He’s 193 centimetres tall.
He can cover 20 metres in 2.93 seconds.
He runs two kilometres in six minutes.
He can play as a key forward or on the wing.
He’s Fraser Rosman, and he epitomises the modern-day footballer.
A game headlined by speed and a strong aerobic capacity, Rosman’s football attributes are shaped by years of athletics training, where he excelled in 800 and 400-metre events.
“I started taking [athletics] seriously from about year 7, when I got to Wesley College,” Rosman told Dragons Media.
“I think that’s where the 20-metre [sprint] comes into play, that burst with the 400, and the 2k [time trial] with the 800-metre style of training, which really helps with that endurance aspect.”
As a year 10, Rosman’s commitment to the athletics track took a back seat.
Instead, he decided to follow his passions.
“That was the year I really had to make the decision of where I wanted to push myself,” he said.
“It was pretty easy to pick footy I think, I had more passion for it.
“At the time I was doing better at running than I was at footy, but I just found myself enjoying training and games a lot more than I was at Athletics.”
The decision was quick to pay off.
Rosman’s talents were recognised with a selection in Vic Metro’s under 16 team, an experience which gave the young Dragon a keen taste of elite-level football.
“It’s not the [AFL], but it’s definitely an insight into the dedication you need to bring towards applying yourself to a club,” he explained.
“I think Metro’s a really good insight for young players to get a vision of what playing in the League might look like.
“When the game’s done, you’re not just packing up and going home.
“You’re reviewing yourself, going with your coach in your allocated area and analysing where you could’ve done better and the areas you went well.”
Rosman’s rise continued the following year with a bottom-age Dragons debut against the Eastern Ranges, claiming a respectable 10 disposals and four marks.
With two games at NAB League level combined with Vic Metro experience and another pre-season, 2020 was presenting as a promising year before the pandemic struck.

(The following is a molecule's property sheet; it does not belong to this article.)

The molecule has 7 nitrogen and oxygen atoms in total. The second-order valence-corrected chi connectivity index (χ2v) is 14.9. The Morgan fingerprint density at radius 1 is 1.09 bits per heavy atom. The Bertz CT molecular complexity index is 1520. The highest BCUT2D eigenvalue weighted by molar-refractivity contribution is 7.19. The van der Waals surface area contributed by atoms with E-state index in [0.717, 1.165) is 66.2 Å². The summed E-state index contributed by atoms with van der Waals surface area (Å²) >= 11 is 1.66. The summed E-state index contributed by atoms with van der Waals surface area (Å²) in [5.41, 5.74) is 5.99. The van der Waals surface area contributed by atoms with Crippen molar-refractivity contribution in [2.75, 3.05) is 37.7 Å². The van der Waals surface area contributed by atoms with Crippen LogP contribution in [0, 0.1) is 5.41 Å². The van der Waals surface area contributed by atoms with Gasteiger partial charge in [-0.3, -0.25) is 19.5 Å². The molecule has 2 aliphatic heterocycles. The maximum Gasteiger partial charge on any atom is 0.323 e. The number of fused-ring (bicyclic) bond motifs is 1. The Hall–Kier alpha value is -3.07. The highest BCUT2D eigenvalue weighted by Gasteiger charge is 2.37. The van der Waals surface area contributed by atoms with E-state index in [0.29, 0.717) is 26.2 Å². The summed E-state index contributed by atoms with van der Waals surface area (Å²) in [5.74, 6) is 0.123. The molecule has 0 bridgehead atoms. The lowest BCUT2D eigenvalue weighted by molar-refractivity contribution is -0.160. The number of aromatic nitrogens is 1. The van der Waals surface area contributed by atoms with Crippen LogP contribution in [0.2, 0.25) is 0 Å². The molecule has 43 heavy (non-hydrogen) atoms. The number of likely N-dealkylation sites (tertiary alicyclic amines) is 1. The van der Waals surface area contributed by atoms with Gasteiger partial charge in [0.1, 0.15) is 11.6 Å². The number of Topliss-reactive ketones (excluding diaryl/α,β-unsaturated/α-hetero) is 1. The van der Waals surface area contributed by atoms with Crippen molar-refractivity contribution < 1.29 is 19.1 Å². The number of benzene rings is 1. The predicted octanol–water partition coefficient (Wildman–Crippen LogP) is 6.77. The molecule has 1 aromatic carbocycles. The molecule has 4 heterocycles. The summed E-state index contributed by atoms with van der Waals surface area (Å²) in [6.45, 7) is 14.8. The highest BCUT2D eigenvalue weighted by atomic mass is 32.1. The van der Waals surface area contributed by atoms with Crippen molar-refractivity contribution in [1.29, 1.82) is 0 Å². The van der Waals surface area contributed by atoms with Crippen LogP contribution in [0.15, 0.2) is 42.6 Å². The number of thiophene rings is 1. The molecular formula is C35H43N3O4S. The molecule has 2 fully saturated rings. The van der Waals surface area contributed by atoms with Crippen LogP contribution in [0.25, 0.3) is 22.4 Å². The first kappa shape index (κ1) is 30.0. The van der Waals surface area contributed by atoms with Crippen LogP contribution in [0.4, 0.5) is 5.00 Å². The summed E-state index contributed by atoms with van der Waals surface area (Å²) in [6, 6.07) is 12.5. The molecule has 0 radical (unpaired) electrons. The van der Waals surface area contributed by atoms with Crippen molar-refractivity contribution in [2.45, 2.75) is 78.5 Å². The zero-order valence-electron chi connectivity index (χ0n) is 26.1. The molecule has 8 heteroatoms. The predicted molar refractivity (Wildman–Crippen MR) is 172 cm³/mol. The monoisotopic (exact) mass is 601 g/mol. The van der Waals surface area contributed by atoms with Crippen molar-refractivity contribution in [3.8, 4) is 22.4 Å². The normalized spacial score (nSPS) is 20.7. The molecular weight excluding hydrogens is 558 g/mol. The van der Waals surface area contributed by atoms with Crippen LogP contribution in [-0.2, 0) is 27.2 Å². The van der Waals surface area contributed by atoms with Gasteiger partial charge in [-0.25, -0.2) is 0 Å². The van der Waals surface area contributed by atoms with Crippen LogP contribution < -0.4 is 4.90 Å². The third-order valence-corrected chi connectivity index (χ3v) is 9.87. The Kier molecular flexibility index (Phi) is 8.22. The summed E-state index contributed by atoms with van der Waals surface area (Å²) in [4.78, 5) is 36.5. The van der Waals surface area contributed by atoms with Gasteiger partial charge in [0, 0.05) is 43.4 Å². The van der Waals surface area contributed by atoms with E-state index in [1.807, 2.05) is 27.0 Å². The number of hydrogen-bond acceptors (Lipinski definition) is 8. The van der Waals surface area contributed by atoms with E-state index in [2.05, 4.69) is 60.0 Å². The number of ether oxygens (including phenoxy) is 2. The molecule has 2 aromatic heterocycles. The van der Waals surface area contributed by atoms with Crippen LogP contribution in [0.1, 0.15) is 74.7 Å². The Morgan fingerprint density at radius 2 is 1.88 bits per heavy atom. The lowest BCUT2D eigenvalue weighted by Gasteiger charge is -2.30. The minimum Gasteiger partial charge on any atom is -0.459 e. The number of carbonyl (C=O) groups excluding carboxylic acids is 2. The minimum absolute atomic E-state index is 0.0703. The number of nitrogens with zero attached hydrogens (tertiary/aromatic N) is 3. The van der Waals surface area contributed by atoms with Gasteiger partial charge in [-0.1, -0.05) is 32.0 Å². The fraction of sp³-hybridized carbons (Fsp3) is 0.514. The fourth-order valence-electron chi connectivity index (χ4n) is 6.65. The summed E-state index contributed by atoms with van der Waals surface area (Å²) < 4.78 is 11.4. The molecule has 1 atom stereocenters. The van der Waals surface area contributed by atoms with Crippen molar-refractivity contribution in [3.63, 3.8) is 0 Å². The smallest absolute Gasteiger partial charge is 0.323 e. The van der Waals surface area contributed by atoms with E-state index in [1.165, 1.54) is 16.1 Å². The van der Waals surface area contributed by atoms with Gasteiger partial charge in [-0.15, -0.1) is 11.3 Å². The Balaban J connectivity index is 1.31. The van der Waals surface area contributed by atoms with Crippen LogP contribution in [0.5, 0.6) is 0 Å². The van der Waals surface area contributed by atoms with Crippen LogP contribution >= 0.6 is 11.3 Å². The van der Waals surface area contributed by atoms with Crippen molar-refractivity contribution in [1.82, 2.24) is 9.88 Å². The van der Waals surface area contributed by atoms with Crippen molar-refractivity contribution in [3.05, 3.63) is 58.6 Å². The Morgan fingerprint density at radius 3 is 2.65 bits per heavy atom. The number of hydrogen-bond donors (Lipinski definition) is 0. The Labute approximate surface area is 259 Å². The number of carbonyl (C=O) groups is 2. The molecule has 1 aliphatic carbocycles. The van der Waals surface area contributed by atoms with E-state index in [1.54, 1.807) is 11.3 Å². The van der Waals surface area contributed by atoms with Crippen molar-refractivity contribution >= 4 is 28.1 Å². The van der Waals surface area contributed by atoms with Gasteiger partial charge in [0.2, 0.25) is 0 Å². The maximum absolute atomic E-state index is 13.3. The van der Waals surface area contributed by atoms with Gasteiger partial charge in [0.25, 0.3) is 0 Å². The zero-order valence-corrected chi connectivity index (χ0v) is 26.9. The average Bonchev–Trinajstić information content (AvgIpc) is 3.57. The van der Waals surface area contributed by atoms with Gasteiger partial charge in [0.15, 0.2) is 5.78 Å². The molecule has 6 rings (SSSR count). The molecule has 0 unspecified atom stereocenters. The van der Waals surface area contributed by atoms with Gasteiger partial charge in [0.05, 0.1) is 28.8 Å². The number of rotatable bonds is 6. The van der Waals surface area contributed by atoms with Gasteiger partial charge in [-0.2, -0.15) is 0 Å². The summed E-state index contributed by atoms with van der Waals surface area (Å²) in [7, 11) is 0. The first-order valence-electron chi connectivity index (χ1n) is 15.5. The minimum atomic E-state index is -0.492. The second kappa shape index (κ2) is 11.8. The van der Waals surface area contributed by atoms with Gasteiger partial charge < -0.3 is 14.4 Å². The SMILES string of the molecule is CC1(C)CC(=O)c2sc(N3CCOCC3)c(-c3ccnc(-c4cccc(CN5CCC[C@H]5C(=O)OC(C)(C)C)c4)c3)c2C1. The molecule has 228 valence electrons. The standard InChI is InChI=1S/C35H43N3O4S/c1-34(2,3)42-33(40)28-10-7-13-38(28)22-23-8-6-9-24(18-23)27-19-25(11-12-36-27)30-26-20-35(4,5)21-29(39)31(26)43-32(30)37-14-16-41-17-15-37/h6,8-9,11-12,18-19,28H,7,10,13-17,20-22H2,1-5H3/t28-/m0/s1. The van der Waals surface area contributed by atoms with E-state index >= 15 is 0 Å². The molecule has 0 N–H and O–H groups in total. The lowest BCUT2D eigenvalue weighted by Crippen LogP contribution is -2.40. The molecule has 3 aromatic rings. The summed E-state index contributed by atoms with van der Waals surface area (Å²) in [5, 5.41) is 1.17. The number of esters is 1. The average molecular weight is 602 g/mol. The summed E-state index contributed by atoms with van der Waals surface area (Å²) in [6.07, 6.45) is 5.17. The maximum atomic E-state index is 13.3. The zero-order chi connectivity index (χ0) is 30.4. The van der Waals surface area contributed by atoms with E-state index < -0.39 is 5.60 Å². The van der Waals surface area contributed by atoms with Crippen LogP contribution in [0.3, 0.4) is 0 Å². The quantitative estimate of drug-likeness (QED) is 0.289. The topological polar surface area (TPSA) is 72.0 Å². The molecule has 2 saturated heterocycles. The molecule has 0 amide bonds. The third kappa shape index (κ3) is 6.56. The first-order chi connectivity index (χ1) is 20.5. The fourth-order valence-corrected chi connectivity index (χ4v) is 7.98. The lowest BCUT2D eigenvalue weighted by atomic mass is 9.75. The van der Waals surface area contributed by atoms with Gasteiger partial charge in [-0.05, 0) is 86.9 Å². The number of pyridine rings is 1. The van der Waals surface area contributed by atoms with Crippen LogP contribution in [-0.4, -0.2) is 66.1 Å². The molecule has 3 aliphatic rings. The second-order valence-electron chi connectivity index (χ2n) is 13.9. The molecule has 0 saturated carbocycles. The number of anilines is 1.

Yet in the absence of games, Rosman continues to grow, training with an emphasis on areas he was told to improve in: ground balls, overhead marking, and his goal-kicking routine.
“Having those things and knowing that’s an area to improve has really helped me through this time to keep motivated,” he said.
“I’ve been getting one of my mates down, helping me and throwing bullets at me, and not just the perfect roll, because in a game you can’t predict where the ball’s going to bounce.
“Different ways of simulating where it could happen in a game, that’s where I’ve found myself trying to improve.
“When we get back to football, we’ll see a difference in those areas.”
The impressive athlete’s ability to play in multiple roles has been on display in recent years, but his running strengths are likely best suited to a midfield role on the outside of the contest.
“That’s definitely going to suit my strengths and help me be an asset and a bit of a danger in those areas.
“Potentially later on when I get more a bit more size and a bit more experience in understanding the game more, I think inside mid might be an option as well.”
Away from footy, Rosman is an aspiring carpenter, building his own projects at home and already gaining worksite experience.
With an invite to the draft combine, Rosman’s athleticism will soon be on national display.
The AFL draft is scheduled for December 7.